The Expression of Parental Wishfulness
Series | Lies Every Teen Believes
The third ingredient in the rise of adolescence is the expression of parental wishfulness. Teenagers are not the only ones who pursue an extension of their immaturity, since they could not pursue it without permission. Many parents themselves are heavily to blame for the current state of adolescent immaturity in our culture whether they intended to promote it or not. Consider the following.
Most parents hope that their kids will have it easier than they did. This is perhaps a natural desire. It is not hard to imagine an immigrant family fifty years ago whose kids had to work long hours just to help the family make ends meet. Almost no one wants their children to “have” to work. But remember that relatively few families in the nineteenth century (and before) were financially able to let their teenagers become a leisured class engaged exclusively in preparation for adulthood that was many years off. Still there was an increasing belief among parents that this goal was ideal, and this belief became an important ingredient in the rise of the idea of the teenager. After all, shouldn’t we just let kids play?
Not only that, but most parents hope that their kids will make a better living than they did. This is really just an extension of the first idea, since “better living” is almost always defined in financial terms. And if the ideal way to spend one’s youthfulness is at play then of course the ideal way to spend one’s adulthood must also be to play…just with more expensive toys.
But even though my description of this pursuit of “play” may be a little extreme, this parental wishfulness will at least express itself in wishing for higher pay with less hours for their young person. And how will their student get this ideal job? The answer, we’re told, is obvious: by attending better high schools, getting superior grades, in order to receive acceptance to a prestigious university, resulting in a higher paying job.
Though this scenario may not be entirely unreasonable, we should at least consider the possibility that deferring responsibility now in hopes of having a higher paying responsibility later is not a guaranteed progression. In many ways just the opposite is true. More schooling does not invariably breed more maturity. As we’ve already seen, our public education system tends toward the dumbing down of youth not the enhancing of their youthful capabilities. The more time a student spends isolated from the “real world,” the more likely their adjustment to real work may be slow if not spurned. And an employer is not likely to hand over a lot of green to those who are still green themselves.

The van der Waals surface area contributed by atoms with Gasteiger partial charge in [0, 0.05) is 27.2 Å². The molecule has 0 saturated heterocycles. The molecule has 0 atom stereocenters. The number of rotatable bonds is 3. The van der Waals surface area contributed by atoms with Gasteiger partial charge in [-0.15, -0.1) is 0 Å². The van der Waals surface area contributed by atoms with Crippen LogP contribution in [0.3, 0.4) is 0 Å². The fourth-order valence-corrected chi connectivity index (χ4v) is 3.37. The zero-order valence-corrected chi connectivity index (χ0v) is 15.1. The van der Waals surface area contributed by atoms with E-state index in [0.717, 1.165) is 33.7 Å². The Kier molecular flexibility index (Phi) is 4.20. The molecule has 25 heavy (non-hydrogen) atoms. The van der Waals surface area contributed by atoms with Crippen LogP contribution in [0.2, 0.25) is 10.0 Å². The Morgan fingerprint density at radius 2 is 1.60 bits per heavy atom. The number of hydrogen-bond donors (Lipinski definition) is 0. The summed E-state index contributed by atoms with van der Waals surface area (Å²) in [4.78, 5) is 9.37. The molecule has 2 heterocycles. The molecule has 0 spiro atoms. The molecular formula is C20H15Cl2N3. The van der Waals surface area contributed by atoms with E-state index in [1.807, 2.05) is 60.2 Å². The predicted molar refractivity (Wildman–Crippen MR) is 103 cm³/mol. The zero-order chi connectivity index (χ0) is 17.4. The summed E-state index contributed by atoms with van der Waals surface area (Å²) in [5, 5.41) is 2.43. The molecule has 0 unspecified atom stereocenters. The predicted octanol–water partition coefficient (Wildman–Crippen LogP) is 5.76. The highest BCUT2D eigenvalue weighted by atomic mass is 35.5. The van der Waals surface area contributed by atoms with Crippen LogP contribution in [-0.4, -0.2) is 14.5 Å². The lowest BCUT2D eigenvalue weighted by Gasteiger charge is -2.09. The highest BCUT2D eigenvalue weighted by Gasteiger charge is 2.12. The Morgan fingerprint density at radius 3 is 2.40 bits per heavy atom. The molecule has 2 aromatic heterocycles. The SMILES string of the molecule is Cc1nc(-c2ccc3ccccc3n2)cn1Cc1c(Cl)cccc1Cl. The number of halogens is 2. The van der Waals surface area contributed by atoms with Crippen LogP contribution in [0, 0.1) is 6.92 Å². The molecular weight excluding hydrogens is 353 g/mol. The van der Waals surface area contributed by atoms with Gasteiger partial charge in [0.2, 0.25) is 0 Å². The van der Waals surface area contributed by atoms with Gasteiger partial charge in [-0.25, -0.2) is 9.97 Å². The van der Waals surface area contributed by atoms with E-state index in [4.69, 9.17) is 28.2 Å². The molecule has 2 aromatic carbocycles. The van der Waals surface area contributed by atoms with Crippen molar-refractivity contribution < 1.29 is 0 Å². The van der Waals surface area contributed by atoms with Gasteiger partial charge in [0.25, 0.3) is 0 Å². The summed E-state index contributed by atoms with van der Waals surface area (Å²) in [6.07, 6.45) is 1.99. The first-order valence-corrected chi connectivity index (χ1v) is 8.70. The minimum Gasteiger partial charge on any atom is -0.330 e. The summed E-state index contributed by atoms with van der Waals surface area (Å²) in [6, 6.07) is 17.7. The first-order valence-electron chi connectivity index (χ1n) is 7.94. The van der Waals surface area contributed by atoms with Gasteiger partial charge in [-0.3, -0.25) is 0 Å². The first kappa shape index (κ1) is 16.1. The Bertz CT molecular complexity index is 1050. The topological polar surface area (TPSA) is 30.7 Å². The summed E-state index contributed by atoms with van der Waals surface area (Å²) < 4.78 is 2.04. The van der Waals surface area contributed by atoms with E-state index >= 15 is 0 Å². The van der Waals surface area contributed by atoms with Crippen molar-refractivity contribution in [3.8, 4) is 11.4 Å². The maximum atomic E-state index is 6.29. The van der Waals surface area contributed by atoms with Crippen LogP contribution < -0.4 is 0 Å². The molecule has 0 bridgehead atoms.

Isn’t that why employers typically prefer job experience over institutional education? Though one’s training in school may be an asset, the diploma itself is rarely the watershed between economic success or financial failure. Please understand that I wholeheartedly agree that everyone needs an education, but how they get that education may be different.
By the way, the above discussion assumes that “better living” is equivalent to making more money. That, of course, is a myth beyond the scope of this blog, and one that John Piper attempts to shred in his book, Don’t Waste Your Life. I heartily recommend that for your reading whether you are a student or a parent.
One additional element of this parental wishfulness seems to be that most parents hope that their kids will be more accepted or popular among their peers than they were. Moms and dads remember their own humiliation of wearing the wrong thing and their own rejection by other kids. And so parents support adolescence with their money. “The largest source of funding for youth culture is parents. Even though they may be appalled by specific manifestations of youth culture, they often accept its validity, or at least its inevitability” (Hine, 226). So youth culture is often funded by parents all for the sake of avoiding their student’s loss of self-esteem.
This wishfulness has drastically changed our environment. The expectations many parents have for their young people have shifted, and instead of anticipating the quick arrival of maturity they assume its indefinite absence. Instead of enabling their young people to develop into grown-ups they have endowed them with permission to put off the pressure of development until some undefined future time. In attempting to protect their young person from the difficulties of life they inadvertently prolong their child’s inability to deal with those difficulties.